French electronica has a lot to answer. The announcement of Daft Punk’s retirement last February after nearly three decades of creating club and pop anthems has become one of the greatest musical stories of 2021. Jean Michel Jarre, Laurent Garnier, Ãtienne de CrÃ©cy, DJ Falcon, Justice, Phoenix, M83, Air and Cassius all also hail from our closest neighbor in the EU.
Teen Daze is the musical alias of Canadian electronic artist Jamison Isaak, who became obsessed with music videos by these artists as a teenager. Isaak is also inspired by house, glitch, ambient, indie pop and everything you experience yourself. Since 2010, he regularly publishes releases and attracts the attention of Pitchfork.
Interior, which Isaak describes as “an album of first loves refracted through prisms of wisdom, hurt and wonder”, is a smooth and silky distillation of his sound. The first single Swimming is a hypnotic slice of sweet ambient house on a propulsive glitch-style beat.
For the most part, the interior glides pleasantly at a comforting and steady pace. It’s not a collection of dancefloor bangers or some other lying ambient odyssey, but inhabiting a sweet spot somewhere in between. Isaak himself describes it quite precisely as background music that you can dance to.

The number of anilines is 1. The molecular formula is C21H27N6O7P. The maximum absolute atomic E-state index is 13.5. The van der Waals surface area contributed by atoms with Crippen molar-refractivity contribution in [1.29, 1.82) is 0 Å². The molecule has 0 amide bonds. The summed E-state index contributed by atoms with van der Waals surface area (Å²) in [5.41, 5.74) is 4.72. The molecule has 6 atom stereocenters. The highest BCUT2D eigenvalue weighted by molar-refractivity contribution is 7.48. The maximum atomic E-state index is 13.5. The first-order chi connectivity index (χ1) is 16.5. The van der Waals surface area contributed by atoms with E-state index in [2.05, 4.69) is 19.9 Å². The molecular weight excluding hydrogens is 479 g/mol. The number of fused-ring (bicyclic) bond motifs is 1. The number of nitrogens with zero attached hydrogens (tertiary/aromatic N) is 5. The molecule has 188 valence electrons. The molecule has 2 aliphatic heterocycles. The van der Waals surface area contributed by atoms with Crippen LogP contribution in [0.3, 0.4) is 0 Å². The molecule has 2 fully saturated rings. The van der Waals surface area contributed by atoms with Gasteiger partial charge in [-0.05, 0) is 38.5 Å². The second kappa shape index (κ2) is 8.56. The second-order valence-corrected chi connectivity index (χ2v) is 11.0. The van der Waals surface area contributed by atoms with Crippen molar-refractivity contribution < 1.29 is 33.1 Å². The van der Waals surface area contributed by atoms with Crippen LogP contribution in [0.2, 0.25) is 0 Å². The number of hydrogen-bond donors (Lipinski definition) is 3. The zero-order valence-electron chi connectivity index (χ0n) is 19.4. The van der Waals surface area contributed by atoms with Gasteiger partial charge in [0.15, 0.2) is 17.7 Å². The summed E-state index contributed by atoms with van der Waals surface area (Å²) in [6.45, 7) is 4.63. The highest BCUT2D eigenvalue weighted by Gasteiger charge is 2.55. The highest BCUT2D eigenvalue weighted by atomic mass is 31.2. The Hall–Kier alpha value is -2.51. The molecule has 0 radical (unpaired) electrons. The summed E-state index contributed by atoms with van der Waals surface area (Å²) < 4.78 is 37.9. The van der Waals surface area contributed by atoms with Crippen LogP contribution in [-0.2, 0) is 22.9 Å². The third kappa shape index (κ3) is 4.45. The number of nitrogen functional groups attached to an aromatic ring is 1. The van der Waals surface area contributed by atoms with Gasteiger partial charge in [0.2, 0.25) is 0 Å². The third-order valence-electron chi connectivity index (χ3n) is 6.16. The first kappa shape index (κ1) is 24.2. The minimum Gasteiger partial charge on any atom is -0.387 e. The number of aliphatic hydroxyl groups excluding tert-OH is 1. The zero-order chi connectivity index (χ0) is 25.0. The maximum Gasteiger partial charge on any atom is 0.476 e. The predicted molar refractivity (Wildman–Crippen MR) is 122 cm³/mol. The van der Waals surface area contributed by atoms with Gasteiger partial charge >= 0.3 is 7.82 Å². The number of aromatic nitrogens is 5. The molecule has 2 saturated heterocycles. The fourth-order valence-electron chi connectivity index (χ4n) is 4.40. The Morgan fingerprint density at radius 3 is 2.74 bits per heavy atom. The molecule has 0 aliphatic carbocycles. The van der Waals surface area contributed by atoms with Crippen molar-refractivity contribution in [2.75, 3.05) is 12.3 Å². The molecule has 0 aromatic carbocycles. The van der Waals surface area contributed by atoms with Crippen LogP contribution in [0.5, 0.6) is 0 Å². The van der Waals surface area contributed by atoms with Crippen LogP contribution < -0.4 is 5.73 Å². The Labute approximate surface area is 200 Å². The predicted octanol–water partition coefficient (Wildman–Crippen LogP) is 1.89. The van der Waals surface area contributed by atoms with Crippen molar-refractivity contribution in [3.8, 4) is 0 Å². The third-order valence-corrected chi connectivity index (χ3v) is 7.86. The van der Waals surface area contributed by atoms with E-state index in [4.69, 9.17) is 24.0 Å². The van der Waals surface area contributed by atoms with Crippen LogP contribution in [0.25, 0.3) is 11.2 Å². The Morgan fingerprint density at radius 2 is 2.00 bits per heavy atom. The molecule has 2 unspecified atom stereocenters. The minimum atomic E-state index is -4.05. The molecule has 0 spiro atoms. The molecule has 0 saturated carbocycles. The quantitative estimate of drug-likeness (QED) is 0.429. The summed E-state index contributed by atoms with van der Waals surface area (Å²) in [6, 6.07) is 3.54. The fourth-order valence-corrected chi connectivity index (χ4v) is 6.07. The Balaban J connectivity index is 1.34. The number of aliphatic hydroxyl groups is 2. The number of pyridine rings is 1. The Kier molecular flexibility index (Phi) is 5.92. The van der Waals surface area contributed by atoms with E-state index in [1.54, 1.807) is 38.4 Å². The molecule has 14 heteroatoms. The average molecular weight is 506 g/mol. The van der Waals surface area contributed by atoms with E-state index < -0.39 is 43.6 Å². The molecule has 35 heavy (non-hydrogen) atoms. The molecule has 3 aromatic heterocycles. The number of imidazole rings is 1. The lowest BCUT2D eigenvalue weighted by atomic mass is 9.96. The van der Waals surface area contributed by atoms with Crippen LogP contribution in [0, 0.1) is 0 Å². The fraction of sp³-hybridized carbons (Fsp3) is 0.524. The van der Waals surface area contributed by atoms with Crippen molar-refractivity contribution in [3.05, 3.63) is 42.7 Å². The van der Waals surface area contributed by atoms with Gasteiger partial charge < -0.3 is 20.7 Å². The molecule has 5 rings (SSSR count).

Interior also features elements of chillwave, an absurdly nicknamed musical micro-genre that emerged in the late 2000s mimicking 1980s electropop and designed to purposefully evoke nostalgic feelings. Teen Daze’s 2015 album Morning World was produced by John Vanderslice (who was responsible for a controversial track called Bill Gates Must Die) and featured more indie pop sensibilities and Isaac’s own voice. This places him alongside David Holmes and the late Andy Weatherall as DJs and producers who have become confident enough to sing with their own voices.
Speaking of vocals, Montreal electropop artist Cecile Believe (formerly known as Mozart’s Sister) appears at 2 a.m. (Real Love). To date, Teen Daze’s profile has mostly been confined to the North American and Canadian sides of the Atlantic with a few sporadic appearances in major international dance music centers such as Berlin, Tokyo and London. It remains to be seen whether this very prolific artist, who has released no less than 10 albums and dozens of EPs, is starting to resonate with a global audience.
The interior does not reinvent the wheel or match the inventive heights of the aforementioned Gallic giants, although it does drive well, providing a home listening experience reminiscent of better times and sunnier climates in a gloomy winter. .